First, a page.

The tactics being employed by opponents of minimum wage increases are, to quote Alice in Alice’s Adventures in Wonderland, getting “curiouser and curiouser!”
Faced with a likely statewide ballot measure that would raise Arizona’s minimum wage to $12 by 2020 and guarantee paid sick time for workers if passed by voters in November, opponents tried recently to place an alternative measure on the ballot by legislative fiat. At the behest of the Arizona Restaurant Association, a group of Republican state legislators proposed a counter-measure that would only raise the minimum wage to $9.50 by 2020, change the formula for tipped workers so that they would get less of an increase, and explicitly bar cities and counties from enacting higher local minimum wages.
The idea was to trick voters into either passing a much lower minimum wage increase than the $12 ballot initiative and enact state preemption of local wage laws, or defeating both measures thus blocking any increase.
The current state minimum wage of $8.05 will rise to nearly $9 by 2020 anyway due to projected annual cost of living adjustments, so the raise to $9.50 is barely a raise at all. Restaurants and other employers of tipped workers would get an even better carve out on wages than they already do. And, if approved, the sham counter-measure would undo a provision, enacted by a 2006 citizen ballot initiative, allowing cities and counties to pass higher minimum wages – something that can’t be done by legislation, only by another ballot measure. In Arizona, initiative laws can be placed on the ballot by citizens’ petitions or by passing bills to do so. That’s what industry lobbyists and their Republican allies were attempting to do in the majority-Republican legislature.
But after passing the Senate, the effort failed in the House. Having been instructed for years by business lobbyists to oppose any and all attempts to raise the minimum wage, it seems enough Republicans just couldn’t learn the new trick. The measure came up three votes short, and when it was clear it would not pass, House leaders kept the vote open so that nearly all the Republicans could change their votes to “no” and avoid being on record favoring a minimum wage increase.
At the same time, they did pass another preemption measure that seeks to prohibit cities and counties from mandating any “non-wage” benefits for workers, such as paid leave, family leave or sick time, and last week Arizona Gov. Doug Ducey signed it. Whether the new law violates a 2006 law passed by citizen initiative, Proposition 202, could be tested in state courts.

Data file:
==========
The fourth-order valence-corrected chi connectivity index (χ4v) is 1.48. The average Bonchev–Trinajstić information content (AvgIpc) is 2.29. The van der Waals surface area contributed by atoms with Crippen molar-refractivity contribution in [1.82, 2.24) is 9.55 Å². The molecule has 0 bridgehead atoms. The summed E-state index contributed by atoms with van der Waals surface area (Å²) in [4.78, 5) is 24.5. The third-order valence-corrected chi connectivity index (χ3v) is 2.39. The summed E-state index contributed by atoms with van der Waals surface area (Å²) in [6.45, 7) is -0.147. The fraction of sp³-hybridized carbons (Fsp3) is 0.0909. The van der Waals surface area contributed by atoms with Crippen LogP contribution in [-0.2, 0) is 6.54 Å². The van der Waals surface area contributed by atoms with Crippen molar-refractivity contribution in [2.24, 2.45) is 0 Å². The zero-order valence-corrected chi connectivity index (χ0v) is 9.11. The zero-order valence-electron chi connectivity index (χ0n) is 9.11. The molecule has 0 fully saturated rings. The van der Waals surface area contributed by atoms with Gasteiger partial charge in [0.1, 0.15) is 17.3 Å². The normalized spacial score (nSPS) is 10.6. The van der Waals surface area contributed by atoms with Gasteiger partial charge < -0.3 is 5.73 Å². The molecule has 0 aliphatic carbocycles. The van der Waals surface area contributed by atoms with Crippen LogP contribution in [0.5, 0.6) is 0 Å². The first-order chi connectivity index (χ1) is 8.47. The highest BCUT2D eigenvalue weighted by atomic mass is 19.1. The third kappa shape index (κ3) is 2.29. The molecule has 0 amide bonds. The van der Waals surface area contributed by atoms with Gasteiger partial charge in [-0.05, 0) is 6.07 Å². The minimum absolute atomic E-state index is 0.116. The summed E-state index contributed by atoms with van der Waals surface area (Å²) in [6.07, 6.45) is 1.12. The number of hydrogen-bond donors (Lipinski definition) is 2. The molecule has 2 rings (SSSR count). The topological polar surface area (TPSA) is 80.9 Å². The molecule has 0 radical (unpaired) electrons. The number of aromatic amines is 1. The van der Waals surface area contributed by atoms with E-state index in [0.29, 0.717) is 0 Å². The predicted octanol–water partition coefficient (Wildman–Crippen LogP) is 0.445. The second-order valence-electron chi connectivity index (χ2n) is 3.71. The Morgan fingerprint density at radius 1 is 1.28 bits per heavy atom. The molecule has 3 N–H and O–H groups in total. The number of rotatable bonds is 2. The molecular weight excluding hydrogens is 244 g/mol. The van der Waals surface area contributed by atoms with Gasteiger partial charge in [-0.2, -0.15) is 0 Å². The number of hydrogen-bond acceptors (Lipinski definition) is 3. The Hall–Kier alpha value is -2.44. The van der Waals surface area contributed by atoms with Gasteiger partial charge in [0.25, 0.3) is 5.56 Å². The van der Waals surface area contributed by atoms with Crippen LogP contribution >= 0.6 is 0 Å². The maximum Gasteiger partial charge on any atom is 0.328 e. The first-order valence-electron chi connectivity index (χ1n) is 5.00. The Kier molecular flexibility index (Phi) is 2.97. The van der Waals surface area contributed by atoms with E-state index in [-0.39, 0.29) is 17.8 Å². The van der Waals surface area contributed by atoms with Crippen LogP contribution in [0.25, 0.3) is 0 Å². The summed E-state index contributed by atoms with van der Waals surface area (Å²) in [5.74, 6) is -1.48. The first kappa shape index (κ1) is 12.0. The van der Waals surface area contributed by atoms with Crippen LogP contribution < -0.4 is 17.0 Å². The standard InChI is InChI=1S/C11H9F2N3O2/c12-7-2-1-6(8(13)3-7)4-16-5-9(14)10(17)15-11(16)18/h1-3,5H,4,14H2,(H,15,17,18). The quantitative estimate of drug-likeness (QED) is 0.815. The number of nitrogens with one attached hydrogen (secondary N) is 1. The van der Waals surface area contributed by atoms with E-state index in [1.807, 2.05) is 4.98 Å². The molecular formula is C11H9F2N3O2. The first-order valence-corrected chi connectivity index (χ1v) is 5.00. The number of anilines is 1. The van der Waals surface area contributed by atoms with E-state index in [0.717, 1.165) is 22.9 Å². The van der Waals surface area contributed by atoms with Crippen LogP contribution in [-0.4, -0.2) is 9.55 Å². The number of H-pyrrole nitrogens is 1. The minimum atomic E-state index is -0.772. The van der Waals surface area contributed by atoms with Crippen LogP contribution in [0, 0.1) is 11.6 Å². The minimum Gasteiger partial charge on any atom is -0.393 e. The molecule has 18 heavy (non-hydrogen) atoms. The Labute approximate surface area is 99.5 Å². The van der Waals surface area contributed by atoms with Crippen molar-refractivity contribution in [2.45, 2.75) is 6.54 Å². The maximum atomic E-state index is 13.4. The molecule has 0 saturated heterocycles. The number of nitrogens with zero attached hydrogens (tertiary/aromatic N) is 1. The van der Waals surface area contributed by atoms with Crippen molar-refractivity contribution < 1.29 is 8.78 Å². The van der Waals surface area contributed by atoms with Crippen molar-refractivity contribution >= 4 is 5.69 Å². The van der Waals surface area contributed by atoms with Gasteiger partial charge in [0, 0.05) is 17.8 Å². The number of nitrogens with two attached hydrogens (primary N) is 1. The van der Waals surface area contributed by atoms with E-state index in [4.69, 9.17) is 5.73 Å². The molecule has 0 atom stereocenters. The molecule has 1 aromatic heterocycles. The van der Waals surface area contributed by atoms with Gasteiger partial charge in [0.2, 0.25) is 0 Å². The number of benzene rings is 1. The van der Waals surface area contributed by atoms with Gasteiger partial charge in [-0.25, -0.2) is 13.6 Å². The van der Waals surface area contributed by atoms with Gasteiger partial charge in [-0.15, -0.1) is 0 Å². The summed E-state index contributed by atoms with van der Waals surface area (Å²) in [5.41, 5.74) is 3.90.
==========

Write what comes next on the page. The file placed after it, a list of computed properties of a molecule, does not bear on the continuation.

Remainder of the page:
Meanwhile, signature gathering continues on petitions for the statewide $12 minimum wage and paid sick time ballot measure. At least 150,642 valid signatures must be filed by July 8 in order for the measure to qualify for the ballot in November.
Opponents of minimum wage increases elsewhere have been adopting the stealth alternate counter-measure tactic. They increasingly realize that simply opposing any minimum wage increase is a losing proposition given the overwhelming public support for higher minimum wages. Their own polling, in fact, shows that 80 percent of business owners and executives favor raising the minimum wage. Thus, the new bag of tricks, sham proposals, and deceptive alternate measures.
Similar to Arizona, a $10 business-backed measure in Maine designed to derail the $12 state minimum wage initiative that will appear on the November ballot failed last month to garner the votes needed in the legislature.
In Washington State, where voters will decide on a November ballot measure to raise the minimum wage to $13.50 by 2020 and require paid sick leave, business groups are scurrying to put up an alternate measure that would provide a much smaller increase, include a bogus lower “training wage” for up to six months for new hires, and block cities from enacting higher local wages in the future. And in Colorado, opponents seeking to thwart a likely $12 minimum wage state ballot initiative have filed four separate versions of an alternative measure that would result in smaller increases and a weaker tipped wage.
But voters are increasingly showing that they favor larger rather than smaller increases in minimum wages, as the larger the increase the greater the number of workers directly affected. Supporters of a $15 minimum wage in Cleveland last week submitted 28,000 signatures, more than five times the number needed to get on the ballot. Across the country, voters are not likely to prefer the crumbs being offered by industry lobbyists’ sham counter-measures.
A version of this article was published earlier by Newsweek.